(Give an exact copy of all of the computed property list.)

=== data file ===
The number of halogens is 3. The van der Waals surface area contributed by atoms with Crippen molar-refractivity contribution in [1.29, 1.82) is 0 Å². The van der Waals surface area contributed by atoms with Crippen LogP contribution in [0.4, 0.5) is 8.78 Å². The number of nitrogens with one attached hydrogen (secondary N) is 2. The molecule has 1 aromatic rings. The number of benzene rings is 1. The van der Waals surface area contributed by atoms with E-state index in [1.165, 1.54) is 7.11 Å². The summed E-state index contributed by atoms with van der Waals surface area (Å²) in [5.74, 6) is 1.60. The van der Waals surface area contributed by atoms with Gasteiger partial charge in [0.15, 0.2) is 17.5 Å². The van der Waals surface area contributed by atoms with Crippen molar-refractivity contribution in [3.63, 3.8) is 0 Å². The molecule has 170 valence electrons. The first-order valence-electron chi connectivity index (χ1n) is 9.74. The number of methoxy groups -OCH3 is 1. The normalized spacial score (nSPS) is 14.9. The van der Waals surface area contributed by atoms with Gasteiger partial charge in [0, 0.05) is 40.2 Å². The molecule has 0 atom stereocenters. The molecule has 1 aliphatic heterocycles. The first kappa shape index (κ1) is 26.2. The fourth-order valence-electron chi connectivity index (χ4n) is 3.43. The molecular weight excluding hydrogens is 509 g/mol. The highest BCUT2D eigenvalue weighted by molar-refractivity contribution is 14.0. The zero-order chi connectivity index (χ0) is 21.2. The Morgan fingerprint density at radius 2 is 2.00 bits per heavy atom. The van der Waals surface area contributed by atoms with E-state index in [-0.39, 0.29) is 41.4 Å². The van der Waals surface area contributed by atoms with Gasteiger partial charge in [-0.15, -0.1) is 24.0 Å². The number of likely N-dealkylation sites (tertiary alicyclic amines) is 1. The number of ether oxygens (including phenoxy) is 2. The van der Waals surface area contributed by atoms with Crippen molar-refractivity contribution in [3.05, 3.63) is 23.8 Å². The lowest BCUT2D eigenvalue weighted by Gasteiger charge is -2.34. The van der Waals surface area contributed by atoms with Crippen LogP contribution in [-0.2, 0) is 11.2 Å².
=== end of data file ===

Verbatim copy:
The number of halogens is 3. The van der Waals surface area contributed by atoms with Crippen molar-refractivity contribution in [1.29, 1.82) is 0 Å². The van der Waals surface area contributed by atoms with Crippen LogP contribution in [0.4, 0.5) is 8.78 Å². The number of nitrogens with one attached hydrogen (secondary N) is 2. The molecule has 1 aromatic rings. The number of benzene rings is 1. The van der Waals surface area contributed by atoms with E-state index in [1.165, 1.54) is 7.11 Å². The summed E-state index contributed by atoms with van der Waals surface area (Å²) in [5.74, 6) is 1.60. The van der Waals surface area contributed by atoms with Gasteiger partial charge in [0.15, 0.2) is 17.5 Å². The van der Waals surface area contributed by atoms with Crippen molar-refractivity contribution in [3.63, 3.8) is 0 Å². The molecule has 170 valence electrons. The first-order valence-electron chi connectivity index (χ1n) is 9.74. The number of methoxy groups -OCH3 is 1. The normalized spacial score (nSPS) is 14.9. The van der Waals surface area contributed by atoms with Gasteiger partial charge in [0, 0.05) is 40.2 Å². The molecule has 0 atom stereocenters. The molecule has 1 aliphatic heterocycles. The first kappa shape index (κ1) is 26.2. The fourth-order valence-electron chi connectivity index (χ4n) is 3.43. The molecular weight excluding hydrogens is 509 g/mol. The highest BCUT2D eigenvalue weighted by molar-refractivity contribution is 14.0. The zero-order chi connectivity index (χ0) is 21.2. The Morgan fingerprint density at radius 2 is 2.00 bits per heavy atom. The van der Waals surface area contributed by atoms with E-state index in [-0.39, 0.29) is 41.4 Å². The van der Waals surface area contributed by atoms with Gasteiger partial charge in [-0.15, -0.1) is 24.0 Å². The number of likely N-dealkylation sites (tertiary alicyclic amines) is 1. The number of ether oxygens (including phenoxy) is 2. The van der Waals surface area contributed by atoms with Crippen molar-refractivity contribution in [3.05, 3.63) is 23.8 Å². The lowest BCUT2D eigenvalue weighted by Gasteiger charge is -2.34. The van der Waals surface area contributed by atoms with Crippen LogP contribution in [-0.2, 0) is 11.2 Å².